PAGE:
Walker is hardly an unknown figure. When the United States was supporting the Nicaraguan Contras, Walker was frequently pointed to as a past example of American imperialism.
But a new book, Tycoon’s War, by historian Stephen Dando‐Collins, brings to light an aspect of Walker’s career that has not been well appreciated: his conflict with America’s richest man, Cornelius Vanderbilt.
Walker was a fascinating figure. Born in 1824, he was raised in Nashville. He mastered Greek and Latin by age 12 and was admitted to the University of Nashville, from which he graduated summa cum laude two years later.
At 14 he enrolled in medical school and earned his M.D. at 18. He then went to Europe to further his studies.
After his return to the United States, devastated by his inability to save his ailing mother’s life, he abandoned medicine and earned a law degree in two years.
He helped found a liberal newspaper in New Orleans, where he took on corrupt politicians, judges and police, and editorialized against slavery.
The shock of his fiancee’s death in a cholera epidemic caused Walker to intensify his campaign against city corruption. That resulted in two duels and eventually led to the newspaper’s demise, after which Walker went to California.
Upon arrival in 1850, he began writing for the San Francisco Herald and again attacked rampant corruption.
Walker also believed in the Manifest Destiny doctrine. Walker put his politics into practice in 1852, when he put together an expedition to try to establish an American colony in lower California and Sonora. With no military experience, he led his “filibustering” expedition and in 1853 captured the governor of La Paz and waited for reinforcements to arrive to help him secure the region.
Walker’s invasion shook the Mexican government, which feared he was backed by America, and they hastily signed the Gadsden Purchase Treaty on Dec. 31, 1853. Upon doing so, American authorities declared Walker to be in violation of the Neutrality Laws.
Walker surrendered himself and was arrested for violating the Neutrality Laws. He delivered such a performance in the courtroom that the jury found him not guilty.
Walker returned to the newspaper business and was hired as editor of the San Francisco Commercial‐Advisor.
What does this have to do with Vanderbilt, who was the Bill Gates of his time?
Vanderbilt and other American business tycoons were already developing commercial interests in the region. The publisher of the Commercial‐Advisor tried to persuade Walker to raise a group that could invade Nicaragua, a nation wrapped in continuous civil war, and bring it under American control. Walker refused, saying he would have to be invited by one of the parties at war in contractual form, which would provide him a legal ground from where he could operate. The publisher soon delivered a contract from the Liberal Party in Nicaragua asking for his help in fighting the Conservatives.
With the same strict discipline he used in his Sonora campaign, Walker and 58 men sailed in May 1855 for Nicaragua and made their way to the revolutionary capital of Leon. Walker’s reputation had preceded him and he was well received. He and his men captured Granada. Their fighting abilities and Walker’s leadership defeated numbers that were as much as 10 to one.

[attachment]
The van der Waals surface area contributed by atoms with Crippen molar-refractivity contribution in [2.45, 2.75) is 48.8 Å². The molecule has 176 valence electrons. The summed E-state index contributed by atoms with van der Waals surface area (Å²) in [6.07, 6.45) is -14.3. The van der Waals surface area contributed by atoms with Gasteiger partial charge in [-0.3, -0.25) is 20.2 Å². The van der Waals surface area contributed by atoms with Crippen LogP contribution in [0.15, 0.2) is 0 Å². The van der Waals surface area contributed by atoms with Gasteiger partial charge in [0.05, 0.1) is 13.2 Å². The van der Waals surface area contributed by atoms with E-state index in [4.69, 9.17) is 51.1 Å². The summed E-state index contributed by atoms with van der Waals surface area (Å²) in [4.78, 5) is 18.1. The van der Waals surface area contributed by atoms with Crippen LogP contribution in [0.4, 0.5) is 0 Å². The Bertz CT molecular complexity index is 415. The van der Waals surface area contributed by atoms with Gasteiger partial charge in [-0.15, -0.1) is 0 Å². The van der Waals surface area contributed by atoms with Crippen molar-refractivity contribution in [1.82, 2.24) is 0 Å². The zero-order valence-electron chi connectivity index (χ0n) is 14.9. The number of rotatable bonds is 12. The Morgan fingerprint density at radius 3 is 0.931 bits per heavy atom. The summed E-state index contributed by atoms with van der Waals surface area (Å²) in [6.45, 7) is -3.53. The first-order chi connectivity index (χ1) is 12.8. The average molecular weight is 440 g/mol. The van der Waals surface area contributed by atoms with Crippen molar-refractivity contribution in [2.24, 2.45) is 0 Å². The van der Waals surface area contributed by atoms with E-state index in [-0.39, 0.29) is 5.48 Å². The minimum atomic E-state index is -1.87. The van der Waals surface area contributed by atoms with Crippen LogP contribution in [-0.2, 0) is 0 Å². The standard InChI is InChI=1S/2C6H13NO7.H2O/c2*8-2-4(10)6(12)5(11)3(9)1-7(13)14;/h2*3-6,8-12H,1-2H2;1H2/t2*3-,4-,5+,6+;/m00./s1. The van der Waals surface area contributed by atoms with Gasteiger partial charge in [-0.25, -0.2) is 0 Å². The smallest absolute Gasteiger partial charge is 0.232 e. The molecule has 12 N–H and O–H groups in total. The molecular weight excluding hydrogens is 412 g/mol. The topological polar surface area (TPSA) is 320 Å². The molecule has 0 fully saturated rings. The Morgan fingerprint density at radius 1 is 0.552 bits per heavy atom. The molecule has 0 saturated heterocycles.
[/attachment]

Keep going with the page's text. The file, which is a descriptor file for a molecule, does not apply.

His story captured world attention. He had brought an element of peace to the war‐ravaged country and hoped the changes he enacted would help bring the entire Central American region under American control.
In the new revolutionary government that formed, he was made commander in chief of the Nicaraguan army. As such, he controlled Nicaragua. In 1858 minor breakdowns and uprisings led to the collapse of the government, and in Walker’s re‐establishment of it he was elected president. Walker’s government was recognized by the U.S. government under President Franklin Pierce, and friendly relations were established.
Walker was so popular, he was able to recruit thousands of Americans into his private army.
But unknown to Walker, however, was the fact that he had got caught between Vanderbilt and his competitors, who were both trying to use Walker’s success to further establish their wealth and control over Central American resources.
Vanderbilt was not a man to confine himself to the legal process. As he wrote to his former associates, “Gentlemen, you have undertaken to cheat me. I won’t sue you, for the law is too slow. I’ll ruin you. Yours truly, Cornelius Vanderbilt.”
The gold rush was heating up in California, and Vanderbilt wanted to shuttle passengers from the East Coast to the West. Without a railroad or a Panama Canal, the quickest way to do this was to send them around the southern tip of South America.
Vanderbilt had another idea: send boats through the Caribbean to Nicaragua, get on the San Juan River at Greytown, follow the San Juan to Lake Nicaragua, use mules to cover a small strip of ground between the Lake and San Juan Del Sur, and dump them out onto the Pacific. From there, the trip to California was relatively short. In a nutshell Vanderbilt needed Nicaragua, Walker’s territory, to make his money.
Walker’s men seized the steamship line owned by Vanderbilt and started making deals that would be beneficial to the Nicaraguan government. This angered Vanderbilt, who began financing rebel forces in Costa Rica to overthrow Walker.
Subsequently President James Buchanan, who promised in his platform to aid the Central American causes, sided with Vanderbilt. Following various battles, Walker was forced to surrender and return to America.
In 1859 British colonists on the Honduran island of Roatan approached Walker to help them establish a government to preserve Democratic rule after the British pulled out its forces. Walker and his force arrived, but the British government responded by sending in British marines and forced him to surrender. He was then handed over to Honduran authorities, who executed him.